sixteenths red oak

The green wood planes very easily; but its surface finish is not the best it can be. Thus I typically work the stock a few times; once when it’s dead-green; then I stack & sticker it in the shop for a short while (2-6 weeks) compared to air-drying sawn stock (accepted norm is 1 year-per-inch of thickness). Once that’s all planed & stacked, I split the next section, and work it up. By the time I am done with that, I might leapfrog around between some other projects in the shop, before the first stack from this log is ready to go. Then I select the stock I need to get started on a given project, and take that wood from the stacks. I trim it to the widths I need, and plane a last few strokes with a very sharp plane on the face of the stock. This gives me a nice finish.

planing green oak

People often think that I am building the furniture with the tree-wet wood. More often than not, the stuff I am using is in a state somewhere inbetween wet & dry…Alexander & I have struggled for years to come up with a term that will capture the condition of this stock. It truly is neither green nor dry. “Workable moisture content” is one we have used; but it’s clunky and vague. Also, to convey in print this ease of working, and the appropriate moisture content to aim for is quite tricky. Many factors apply; the time of year, (winters usually drier, summers wetter, thus wood dries more quickly or more slowly)  the relative humidity in the workspace, and the individual tree. Practice & experimentation are the best way to see what we’re on about.

Well. So that is my first mini-essay on “green” woodworking – a confusing term to many; and a changing term these days…I’m sure there’s more to come on this subject. Chime in, if inclined.



27 thoughts on “what is green woodworking?

  1. I think the term green woodworking is confusing for the reasons you mention. Also, a green woodworker might be interpreted as a greenhorn.

    Maybe wood right from the felled tree could be called “fresh” wood. Wood that has dried for a few weeks could be called “firm” wood, and “dry” wood would continue to mean air- or kiln-dried wood.

  2. Peter,

    I’ve been wondering what methods/equipment you’ve found work best for getting an oak log from the stack at the log yard to your yard.


  3. I’m also very curious as to how you go about purchasing a whole log and getting it to your shop. Do you have them saw the log into manageable lengths? 4-6 feet maybe? How do you haul and move around such large pieces once you get them home?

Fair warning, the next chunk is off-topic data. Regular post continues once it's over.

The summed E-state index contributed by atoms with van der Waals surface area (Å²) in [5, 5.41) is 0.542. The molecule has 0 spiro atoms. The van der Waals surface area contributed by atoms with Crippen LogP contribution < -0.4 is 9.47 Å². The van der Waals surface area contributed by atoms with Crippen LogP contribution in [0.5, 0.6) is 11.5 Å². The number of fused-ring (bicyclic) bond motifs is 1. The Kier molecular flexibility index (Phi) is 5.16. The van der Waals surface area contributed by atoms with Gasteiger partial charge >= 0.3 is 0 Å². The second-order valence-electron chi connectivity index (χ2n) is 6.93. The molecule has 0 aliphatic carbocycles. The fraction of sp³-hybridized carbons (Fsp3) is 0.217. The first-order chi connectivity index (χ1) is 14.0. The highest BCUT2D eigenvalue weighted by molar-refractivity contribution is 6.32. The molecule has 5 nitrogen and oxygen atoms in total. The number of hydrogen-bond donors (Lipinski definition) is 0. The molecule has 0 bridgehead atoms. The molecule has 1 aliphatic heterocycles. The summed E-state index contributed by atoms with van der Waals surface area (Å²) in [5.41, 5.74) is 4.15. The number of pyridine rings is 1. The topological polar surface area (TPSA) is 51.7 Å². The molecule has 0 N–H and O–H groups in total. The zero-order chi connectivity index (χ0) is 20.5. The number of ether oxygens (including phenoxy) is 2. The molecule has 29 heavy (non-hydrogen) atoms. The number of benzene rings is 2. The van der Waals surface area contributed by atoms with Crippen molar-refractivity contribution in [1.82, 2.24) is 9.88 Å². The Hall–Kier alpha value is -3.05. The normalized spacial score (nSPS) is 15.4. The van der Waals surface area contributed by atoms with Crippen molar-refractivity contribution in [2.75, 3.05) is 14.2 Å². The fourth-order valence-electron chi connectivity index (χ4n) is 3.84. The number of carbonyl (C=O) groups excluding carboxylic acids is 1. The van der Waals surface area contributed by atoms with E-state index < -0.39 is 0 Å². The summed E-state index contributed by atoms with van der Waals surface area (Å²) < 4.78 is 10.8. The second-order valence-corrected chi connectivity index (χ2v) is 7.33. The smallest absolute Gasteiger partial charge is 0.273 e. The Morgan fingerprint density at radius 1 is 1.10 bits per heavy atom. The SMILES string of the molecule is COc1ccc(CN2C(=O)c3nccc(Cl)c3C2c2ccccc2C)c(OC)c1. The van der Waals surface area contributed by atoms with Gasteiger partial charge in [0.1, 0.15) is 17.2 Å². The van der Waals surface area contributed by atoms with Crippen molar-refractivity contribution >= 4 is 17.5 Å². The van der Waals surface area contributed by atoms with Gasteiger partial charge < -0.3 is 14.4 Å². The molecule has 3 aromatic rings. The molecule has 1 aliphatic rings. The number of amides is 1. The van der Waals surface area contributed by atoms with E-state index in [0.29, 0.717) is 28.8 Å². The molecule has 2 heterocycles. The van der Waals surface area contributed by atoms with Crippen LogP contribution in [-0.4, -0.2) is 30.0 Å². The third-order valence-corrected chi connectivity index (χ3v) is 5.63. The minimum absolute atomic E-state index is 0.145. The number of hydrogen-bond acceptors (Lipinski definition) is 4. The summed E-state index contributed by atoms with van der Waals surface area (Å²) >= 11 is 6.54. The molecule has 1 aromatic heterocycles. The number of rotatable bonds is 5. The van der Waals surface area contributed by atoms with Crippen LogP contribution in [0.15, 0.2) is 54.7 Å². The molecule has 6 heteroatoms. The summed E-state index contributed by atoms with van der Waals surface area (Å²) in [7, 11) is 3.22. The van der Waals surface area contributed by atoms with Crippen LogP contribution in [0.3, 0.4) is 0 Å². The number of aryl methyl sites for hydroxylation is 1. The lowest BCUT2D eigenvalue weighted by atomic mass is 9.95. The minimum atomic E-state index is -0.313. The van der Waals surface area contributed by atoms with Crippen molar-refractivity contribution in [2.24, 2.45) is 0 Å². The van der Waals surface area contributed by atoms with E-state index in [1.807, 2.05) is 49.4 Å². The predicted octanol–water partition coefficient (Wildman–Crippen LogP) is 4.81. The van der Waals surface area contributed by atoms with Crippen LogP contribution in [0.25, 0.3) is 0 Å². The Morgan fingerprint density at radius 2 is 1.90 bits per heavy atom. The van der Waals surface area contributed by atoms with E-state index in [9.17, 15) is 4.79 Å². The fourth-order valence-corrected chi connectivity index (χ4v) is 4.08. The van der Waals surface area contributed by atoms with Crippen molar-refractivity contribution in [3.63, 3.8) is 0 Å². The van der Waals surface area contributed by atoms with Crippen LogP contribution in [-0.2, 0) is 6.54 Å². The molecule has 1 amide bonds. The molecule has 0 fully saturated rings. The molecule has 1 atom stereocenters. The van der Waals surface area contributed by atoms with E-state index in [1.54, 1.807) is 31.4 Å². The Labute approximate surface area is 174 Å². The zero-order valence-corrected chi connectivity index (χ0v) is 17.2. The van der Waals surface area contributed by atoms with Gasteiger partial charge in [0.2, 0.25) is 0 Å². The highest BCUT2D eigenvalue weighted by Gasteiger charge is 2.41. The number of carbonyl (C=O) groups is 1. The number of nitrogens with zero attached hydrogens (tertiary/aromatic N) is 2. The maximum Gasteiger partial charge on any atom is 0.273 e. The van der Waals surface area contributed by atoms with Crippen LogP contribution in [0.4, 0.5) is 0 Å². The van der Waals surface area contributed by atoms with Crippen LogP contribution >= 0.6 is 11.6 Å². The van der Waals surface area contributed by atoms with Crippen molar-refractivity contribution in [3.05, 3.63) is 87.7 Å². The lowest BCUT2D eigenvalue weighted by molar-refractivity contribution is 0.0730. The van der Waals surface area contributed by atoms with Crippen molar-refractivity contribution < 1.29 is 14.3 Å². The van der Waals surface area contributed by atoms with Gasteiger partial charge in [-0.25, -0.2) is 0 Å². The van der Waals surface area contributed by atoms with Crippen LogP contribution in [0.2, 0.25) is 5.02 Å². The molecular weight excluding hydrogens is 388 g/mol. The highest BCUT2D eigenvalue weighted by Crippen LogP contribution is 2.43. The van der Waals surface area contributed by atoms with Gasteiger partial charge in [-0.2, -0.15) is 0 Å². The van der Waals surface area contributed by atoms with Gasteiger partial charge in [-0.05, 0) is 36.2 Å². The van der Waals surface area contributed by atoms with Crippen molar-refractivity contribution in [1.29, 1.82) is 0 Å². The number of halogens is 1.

• John & Jason – you both asked essentially the same question. I hope to get to the sawmill this month to shop for a new log & intend to take the camera with me…

      but in the meantime, I would say if you have no means to move the big logs, split them at the mill…bring wedges, maul and axe & work the stuff into sections you can manage. I used to do that when all I had was a small pickup truck…
      Typically I work with logs about 6-10 feet in length. I like to crosscut it shorter than that when I can see clearly where to make the cut (i.e. a large obvious knot or other defect helps plan where to trim the log.) – but split it as long as you can, then once it’s open you can see more of the quality which helps in planning the cross=cuts.

      As it stands now, I often buy logs in tandem with the carpenters at the museum where I work. If we buy enough logs, it’s worth hiring a log trucker to deliver them. Then he just picks them up & drops ’em where we want ’em. Otherwise, we use a large open rack body truck that can handle two big logs at a time…take the racks off, and roll the log off the side of the truck. carefully.

  4. Peter, Not sure if I had your correct address, but I recently sent you pictures of a carved stool and was wondering if you received them. Sorry its off topic.Wasn’t sure how else to contact you

  5. I like this article, it encourages us to think outside the box a little. Many people work strictly on store bought materials on projects straight from the web or a magazine or book. However, what I find I really appreciate about wood working is the ability to create beautiful and unique works of art.

  6. Halfway between ”green” and ”dry”: ”half-green” (or, ”half-dry”, ”half-seasoned”, ”semi-green”, ”semi-dry”, ”semi-seasoned”).


  7. LOL @ “Workable moisture content”, yeah, way to clunky. I think the term green is fine, it capures the nature of the woodworking in a single, concise, easy to understand form. Afterall, it is still green compared to most woodworkers preferred moisture content of say 7-10%.

    There is no doubt though that the word “green” has taken on an additional new meaning as eco friendly. This sort of thing happens all the time though so even if you and Jennie came up with a brand new super duper word to describe this woodworking, theres no guarantee the same thing won’t happen to it.

    I vote to stick with the term Green, besides, it’s my favorite color.


  8. Peter,